While eating a delicious chicken dinner with salad and bread that I’d picked up at the local family restaurant about 200 meters to the south of the GG hostel, and reading the latest bulletin from Friends Meeting at Cambridge (FMC), my phone rang. Minga! She dropped in via Whatsapp, asked what I was doing, heard my news, asked about my (Alternatives to Violence Project (AVP) experience, who I’d met, given her cards to, and told me about recent FMC news, the Quaker birthday timeline that Chris J put together for the family meeting (which included me), and her uncertainty about going to the Texas border, El Paso for accompaniment, or to El Salvador for AVP. She then put JVB (her husband and my good friend, Jonathan) on who asked that we switch to video. I showed him around the hostel, introduced him to Lutfe, the hostel manager, who they both knew from previous stays here, and asked that we have a conversation, the 3 of us, shortly after I return, “to talk all about me,” I said. Meaning a decompression period, a digestion period, a time of reflection. I reminded him that he and Minga are the only Quakers who share so many details of Palestine-Israel experiences. Including the Christian Peacemakers Teams, Hebron, Ramallah, Jean Zaru, Ramallah Friends School, Ramallah, and right on down to the GG hostel.

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Minga via Whatsapp

Minga asked what I’d like her prayers for. Mostly in the realm of open heart, open eyes, good health, and relative safety, not too much safety, just enough. She asked me if I minded traveling alone. I answered no. Maybe now, in my current station in life, I might even prefer it. As the joke goes about the 102 yr old woman: anything good about being so old, yes, no peer pressure.

Traveling alone means no wrangling with a partner about where, when, why, and how. I recall all the fights Louise and I experienced driving cross-country in 1990, and yet, despite our fights, that trip led to one of the highlights of my experience with her, the Bigfoot Memorial Ride to Wounded Knee. And the drive itself was monumental and unforgettable.

Also traveling with the AVP team earlier on this journey was a delight and I miss them constantly.

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Alternatives to Violence Project team at a memorial for a friend of Skip’s, Jerusalem Old City

Leaving Bethlehem thru the checkpoint I’d thought earlier I might write Katy [one of my two daughters] another note with some more photos but didn’t really have the chance. I made a few surreptitious photos as I went thru the vast mechanism, turnstiles, waiting people, and workers rebuilding the checkpoint, probably all Palestinian, and might consider, if I have time, sending her one or two with a brief account. I might include several acts of gentle kindness I experienced during this brief trip.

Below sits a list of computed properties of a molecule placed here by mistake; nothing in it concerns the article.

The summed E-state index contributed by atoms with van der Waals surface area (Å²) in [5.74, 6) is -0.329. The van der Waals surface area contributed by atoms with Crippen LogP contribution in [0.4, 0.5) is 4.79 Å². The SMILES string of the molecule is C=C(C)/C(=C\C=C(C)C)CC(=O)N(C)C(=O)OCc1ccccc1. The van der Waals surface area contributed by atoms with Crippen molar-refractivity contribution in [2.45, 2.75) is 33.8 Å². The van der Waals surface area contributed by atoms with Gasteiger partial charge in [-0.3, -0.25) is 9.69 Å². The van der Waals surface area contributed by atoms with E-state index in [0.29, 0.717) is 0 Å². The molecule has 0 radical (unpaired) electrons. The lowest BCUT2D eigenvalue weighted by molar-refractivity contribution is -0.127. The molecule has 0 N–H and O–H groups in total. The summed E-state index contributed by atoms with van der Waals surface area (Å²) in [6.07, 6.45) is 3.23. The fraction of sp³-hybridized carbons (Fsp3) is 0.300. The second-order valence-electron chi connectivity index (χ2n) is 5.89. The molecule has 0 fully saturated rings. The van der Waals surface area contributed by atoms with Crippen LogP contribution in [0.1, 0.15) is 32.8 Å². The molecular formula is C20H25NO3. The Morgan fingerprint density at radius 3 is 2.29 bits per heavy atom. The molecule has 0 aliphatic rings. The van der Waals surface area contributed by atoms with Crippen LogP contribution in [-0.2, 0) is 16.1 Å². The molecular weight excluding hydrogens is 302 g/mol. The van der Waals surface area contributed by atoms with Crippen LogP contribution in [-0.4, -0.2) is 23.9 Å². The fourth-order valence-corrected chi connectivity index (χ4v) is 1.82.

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Palestinian worker,  Bethlehem checkpoint 300

Among these acts of kindness:

As I stood outside my Aida guest quarters waiting for Mousa to drive me to the checkpoint, a man pulled up before the house, picked some people up, and then asked me if he could help. I told him I was waiting for Mousa. He phoned Mousa who told him he, Mousa, was waiting for me to phone him that I was ready. I didn’t know this requirement. Without that surprise benefactor I might have been waiting much longer: where the heck is Mousa?

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My luggage outside the guest house, waiting for Mousa

Mousa himself of course who’d offered to drive me when I’d asked about taxis.

Mohammed (Mousa) Al Azzeh, my organizer and translator, an accomplished photographer-videographer working for the Lejee Center in Aida-Palestine-Aida-refugee-IMG_1602 SM.jpg

Mohammed (Mousa) Al Azzeh, my organizer and translator, an accomplished photographer-videographer working for the Lejee Center in Aida refugee camp

Waiting outside the checkpoint for the big bus to Jerusalem, a long line of older folks presumably going to Al Aqsa mosque for Friday prayers, I wondered how to signal the driver to open the luggage compartment and not lose my place in line, risking he’d drive off without me and with my luggage? After I’d loaded my luggage from the outside a man told me to enter the bus ahead of others, but in effect regaining my place in line.

On the crowded bus, standing room only, me with my heavy bulky backpack and second small pack, a man who looked at least as old as me wearing a sort of turban, motioned for me to take his seat for the relatively short ride to Jerusalem. No thanks, I motioned back, pointing to my pack. Too much trouble but thanks anyway.

Maybe because it was Muslim prayer day or simply natural good heartedness and Arab hospitality, I was richly treated.

TO BE CONTINUED